Promote interaction between in-class and remote students. Look for opportunities for in-class students and remote students to communicate and collaborate. In addition to full class discussion, consider having all students participate in Zoom chat during synchronous sessions. Asynchronous options for interaction between the two groups include discussion forums, shared note-taking, and group projects/assignments.
Use a course assistant.  Most instructors will find it helpful to have a second person (e.g. a graduate assistant, work-study student, ULA, or rotating in-class student) monitoring remote students’ questions and managing the technology necessary to keep them engaged. Check with your department to see about options for supporting a course assistant. Course assistants should sit in a location where eye contact with the instructor is easy to maintain so that they can easily get the instructor’s attention when they need to flag remote students’ comments and questions in Zoom.
Seek student feedback. Given that this format is likely new to you and your students, check in with them early on about how things are going. A few rough spots are to be expected initially; student feedback can help you prioritize your course adjustments.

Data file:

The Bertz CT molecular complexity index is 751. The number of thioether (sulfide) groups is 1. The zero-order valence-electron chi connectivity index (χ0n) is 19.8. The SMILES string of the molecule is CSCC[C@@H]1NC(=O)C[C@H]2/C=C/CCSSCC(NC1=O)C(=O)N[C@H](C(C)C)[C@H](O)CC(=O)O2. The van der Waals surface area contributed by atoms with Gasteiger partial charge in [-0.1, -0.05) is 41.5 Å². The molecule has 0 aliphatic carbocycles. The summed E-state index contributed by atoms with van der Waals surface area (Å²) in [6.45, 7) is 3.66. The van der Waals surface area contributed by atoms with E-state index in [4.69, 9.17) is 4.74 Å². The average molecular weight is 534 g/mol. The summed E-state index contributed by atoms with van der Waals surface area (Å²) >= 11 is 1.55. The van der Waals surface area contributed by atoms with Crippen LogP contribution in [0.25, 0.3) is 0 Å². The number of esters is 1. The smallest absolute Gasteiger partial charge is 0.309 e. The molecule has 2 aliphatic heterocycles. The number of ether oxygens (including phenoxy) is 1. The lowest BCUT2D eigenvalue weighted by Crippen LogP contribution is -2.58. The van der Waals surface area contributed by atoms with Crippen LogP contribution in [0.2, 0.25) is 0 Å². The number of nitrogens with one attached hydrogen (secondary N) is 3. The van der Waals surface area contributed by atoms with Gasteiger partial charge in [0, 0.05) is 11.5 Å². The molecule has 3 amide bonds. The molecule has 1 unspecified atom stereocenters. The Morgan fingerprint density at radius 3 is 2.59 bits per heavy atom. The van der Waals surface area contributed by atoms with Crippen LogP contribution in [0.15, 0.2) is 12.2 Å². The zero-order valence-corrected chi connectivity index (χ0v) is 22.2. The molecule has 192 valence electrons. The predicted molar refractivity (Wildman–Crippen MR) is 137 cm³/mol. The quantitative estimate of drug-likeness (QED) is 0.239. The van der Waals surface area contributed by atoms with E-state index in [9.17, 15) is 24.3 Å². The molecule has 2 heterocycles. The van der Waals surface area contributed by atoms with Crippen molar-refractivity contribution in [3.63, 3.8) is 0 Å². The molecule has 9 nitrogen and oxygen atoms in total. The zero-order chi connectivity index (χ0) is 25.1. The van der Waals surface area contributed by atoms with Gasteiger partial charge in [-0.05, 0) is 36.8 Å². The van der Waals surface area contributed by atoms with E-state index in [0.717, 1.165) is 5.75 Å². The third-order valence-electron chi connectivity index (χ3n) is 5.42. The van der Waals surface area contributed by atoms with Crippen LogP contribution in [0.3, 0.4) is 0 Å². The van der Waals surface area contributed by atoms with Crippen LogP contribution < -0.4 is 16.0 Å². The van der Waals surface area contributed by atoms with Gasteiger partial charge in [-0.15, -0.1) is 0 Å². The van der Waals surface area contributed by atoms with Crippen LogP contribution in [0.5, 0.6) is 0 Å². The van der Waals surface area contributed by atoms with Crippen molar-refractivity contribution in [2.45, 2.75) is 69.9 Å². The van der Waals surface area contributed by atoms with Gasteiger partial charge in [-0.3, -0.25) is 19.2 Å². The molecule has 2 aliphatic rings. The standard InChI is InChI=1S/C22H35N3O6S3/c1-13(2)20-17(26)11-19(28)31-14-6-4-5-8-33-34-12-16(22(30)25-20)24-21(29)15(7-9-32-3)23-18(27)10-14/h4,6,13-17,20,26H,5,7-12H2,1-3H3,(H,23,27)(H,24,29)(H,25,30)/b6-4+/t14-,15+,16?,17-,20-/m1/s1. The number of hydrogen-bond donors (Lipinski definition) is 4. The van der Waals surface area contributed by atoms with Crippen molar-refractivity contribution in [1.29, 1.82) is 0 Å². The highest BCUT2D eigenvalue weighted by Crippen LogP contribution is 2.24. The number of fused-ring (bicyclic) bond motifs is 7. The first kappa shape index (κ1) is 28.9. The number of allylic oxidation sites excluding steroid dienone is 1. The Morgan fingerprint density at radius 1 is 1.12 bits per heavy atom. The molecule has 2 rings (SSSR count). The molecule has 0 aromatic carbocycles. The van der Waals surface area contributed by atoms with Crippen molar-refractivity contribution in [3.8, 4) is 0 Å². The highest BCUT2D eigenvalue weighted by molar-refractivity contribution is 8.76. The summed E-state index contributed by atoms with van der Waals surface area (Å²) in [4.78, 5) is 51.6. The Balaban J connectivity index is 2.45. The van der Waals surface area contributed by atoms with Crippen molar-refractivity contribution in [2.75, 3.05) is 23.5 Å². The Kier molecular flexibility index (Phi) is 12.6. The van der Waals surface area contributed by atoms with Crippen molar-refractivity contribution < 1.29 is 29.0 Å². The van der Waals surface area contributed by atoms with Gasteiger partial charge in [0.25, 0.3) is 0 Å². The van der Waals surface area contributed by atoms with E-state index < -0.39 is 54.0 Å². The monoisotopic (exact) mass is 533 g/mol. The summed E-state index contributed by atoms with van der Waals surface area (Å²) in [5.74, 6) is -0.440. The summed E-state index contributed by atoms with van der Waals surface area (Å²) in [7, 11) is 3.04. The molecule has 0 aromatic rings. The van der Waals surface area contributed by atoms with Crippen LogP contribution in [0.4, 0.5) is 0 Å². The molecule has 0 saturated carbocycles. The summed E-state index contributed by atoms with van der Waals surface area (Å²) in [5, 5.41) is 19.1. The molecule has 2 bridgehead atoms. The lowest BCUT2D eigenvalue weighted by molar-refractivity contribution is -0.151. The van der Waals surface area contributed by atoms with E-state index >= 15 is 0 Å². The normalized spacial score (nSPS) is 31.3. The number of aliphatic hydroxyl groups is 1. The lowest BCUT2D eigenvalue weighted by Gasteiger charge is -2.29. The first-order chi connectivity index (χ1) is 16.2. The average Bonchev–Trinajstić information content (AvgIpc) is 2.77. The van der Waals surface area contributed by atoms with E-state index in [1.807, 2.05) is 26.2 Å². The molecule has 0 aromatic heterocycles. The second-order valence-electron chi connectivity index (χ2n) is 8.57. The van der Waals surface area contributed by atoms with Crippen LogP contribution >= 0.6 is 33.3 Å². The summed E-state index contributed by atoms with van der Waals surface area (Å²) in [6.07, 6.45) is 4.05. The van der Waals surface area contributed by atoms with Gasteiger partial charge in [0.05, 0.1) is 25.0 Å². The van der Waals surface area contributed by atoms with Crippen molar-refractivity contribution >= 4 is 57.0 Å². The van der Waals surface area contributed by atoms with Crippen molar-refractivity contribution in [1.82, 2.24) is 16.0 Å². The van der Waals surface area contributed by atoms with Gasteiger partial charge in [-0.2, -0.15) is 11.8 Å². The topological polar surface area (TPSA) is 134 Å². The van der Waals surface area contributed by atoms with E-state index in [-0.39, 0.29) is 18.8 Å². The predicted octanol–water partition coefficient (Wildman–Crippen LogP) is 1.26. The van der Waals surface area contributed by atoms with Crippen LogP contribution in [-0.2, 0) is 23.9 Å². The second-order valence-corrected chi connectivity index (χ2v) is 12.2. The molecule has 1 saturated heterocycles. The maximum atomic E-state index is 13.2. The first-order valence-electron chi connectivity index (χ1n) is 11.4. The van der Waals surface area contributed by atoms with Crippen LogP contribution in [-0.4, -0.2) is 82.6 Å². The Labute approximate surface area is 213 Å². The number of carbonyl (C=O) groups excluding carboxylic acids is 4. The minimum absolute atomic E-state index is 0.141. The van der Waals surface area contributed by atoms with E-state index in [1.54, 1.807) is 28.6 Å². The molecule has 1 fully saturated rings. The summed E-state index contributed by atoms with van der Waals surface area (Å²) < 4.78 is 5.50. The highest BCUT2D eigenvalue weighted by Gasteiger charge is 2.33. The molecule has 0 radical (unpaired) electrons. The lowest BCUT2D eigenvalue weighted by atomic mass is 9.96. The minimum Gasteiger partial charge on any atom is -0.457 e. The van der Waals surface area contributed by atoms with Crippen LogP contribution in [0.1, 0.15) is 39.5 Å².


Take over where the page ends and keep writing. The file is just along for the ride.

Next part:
Stick to what works: Once you’ve worked out the kinks with a given set of tech tools, resist the temptation to add new methods. Small usability issues resulting from updating technologies has been shown to confuse, delay or hinder the learning process (Bell et al. 2014; Weitze 2015).

Learn More:

Fall Scenario #13: A HyFlex Model (Inside Higher Ed)

Can HyFlex Options Support Students in the Midst of Uncertainty? (Educause Review)

HyFlex Learning (Teaching in Higher Ed)

Student Choice, Instructor Flexibility: Moving Beyond the Blended Instructional Model (Issues and Trends in Learning Technologies)

COVID-19 Planning for Fall 2020: A Closer Look at Hybrid-Flexible Course Design (Phil on EdTech)

How I would approach fall semester: A personal Zoomflex-based view (Caulfield, WSU-Vancouver)



Beatty, B. J. (2019). Hybrid-Flexible Course Design. EdTech Books. Retrieved from https://edtechbooks.org/hyflex/

Bell, J., Sawaya, S., & Cain, W. (2014). Synchromodal classes: Designing for shared learning experiences between face-to-face and online students. International Journal of Designs for Learning, 5(1), 68–82. https://doi.org/10.14434/ijdl.v5i1.12657.